October 2, 2012
WEAK HORSE: Hunt for Obama’s Middle East Policy Comes Up Empty, Jeffrey Goldberg writes at Bloomberg News:
Yet all we have from Obama is passivity, which is a recurring theme in the administration’s approach to the Middle East. So is “aggressive hedging,” a term used by the Brookings Institution’s Shadi Hamid to describe Obama’s strange reluctance to clearly choose sides in the uprisings of the Arab Spring.
“There’s a widespread perception in the region that Obama is a weak, somewhat feckless president,” Hamid, who runs the Brookings Doha Center, told me. “Bush may have been hated, but he was also feared, and what we’ve learned in the Middle East is that fear, sometimes at least, can be a good thing. Obama’s aggressive hedging has alienated both sides of the Arab divide. Autocrats, particularly in the Gulf, think Obama naively supports Arab revolutionaries, while Arab protesters and revolutionaries seem to think the opposite.”
Leaders across the Middle East don’t take Obama’s threats seriously. Neither Israeli Prime Minister Benjamin Netanyahu nor the Arab leaders of the Gulf countries believe he’ll act militarily against Iran’s nuclear program in his second term.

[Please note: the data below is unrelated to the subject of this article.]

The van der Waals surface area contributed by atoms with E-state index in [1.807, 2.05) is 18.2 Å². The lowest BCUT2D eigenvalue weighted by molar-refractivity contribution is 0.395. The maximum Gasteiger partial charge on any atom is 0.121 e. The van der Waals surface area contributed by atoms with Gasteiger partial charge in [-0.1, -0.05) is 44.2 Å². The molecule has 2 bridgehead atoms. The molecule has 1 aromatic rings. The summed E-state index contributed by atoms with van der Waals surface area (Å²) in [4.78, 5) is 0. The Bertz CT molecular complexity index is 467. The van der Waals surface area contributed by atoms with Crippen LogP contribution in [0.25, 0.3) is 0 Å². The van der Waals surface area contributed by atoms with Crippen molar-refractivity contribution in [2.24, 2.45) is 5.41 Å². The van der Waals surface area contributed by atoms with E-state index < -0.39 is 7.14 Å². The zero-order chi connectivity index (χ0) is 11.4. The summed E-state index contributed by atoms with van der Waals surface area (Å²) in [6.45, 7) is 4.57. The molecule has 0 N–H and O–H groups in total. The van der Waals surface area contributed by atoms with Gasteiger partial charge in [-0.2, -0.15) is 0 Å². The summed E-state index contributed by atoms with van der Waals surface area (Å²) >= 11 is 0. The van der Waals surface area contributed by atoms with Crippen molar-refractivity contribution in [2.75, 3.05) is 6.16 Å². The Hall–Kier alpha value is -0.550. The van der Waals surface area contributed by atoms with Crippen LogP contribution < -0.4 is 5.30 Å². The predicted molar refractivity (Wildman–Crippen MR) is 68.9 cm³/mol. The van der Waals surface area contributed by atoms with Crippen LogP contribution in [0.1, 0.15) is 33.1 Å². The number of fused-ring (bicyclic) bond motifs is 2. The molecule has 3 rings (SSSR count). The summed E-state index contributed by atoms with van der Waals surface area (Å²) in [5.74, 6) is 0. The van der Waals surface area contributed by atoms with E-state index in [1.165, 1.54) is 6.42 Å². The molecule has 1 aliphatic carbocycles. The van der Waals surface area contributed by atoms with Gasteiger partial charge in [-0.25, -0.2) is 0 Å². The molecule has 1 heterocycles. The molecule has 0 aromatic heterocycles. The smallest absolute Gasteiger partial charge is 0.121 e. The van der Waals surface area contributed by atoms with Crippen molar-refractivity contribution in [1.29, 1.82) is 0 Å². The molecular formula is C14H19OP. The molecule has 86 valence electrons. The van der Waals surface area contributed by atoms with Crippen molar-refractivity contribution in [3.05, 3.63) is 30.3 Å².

“When a little boy is kidnapped, turned into a child soldier, forced to kill or be killed — that’s slavery,” Obama said in a speech at the Clinton Global Initiative. “It is barbaric, and it is evil, and it has no place in a civilized world. Now, as a nation, we’ve long rejected such cruelty.”
But for the third year in a row, Obama has waived almost all U.S. sanctions that would punish certain countries that use child soldiers, upsetting many in the human rights community.
None of which should seem very “unexpectedly” at this point — even to Bloomberg.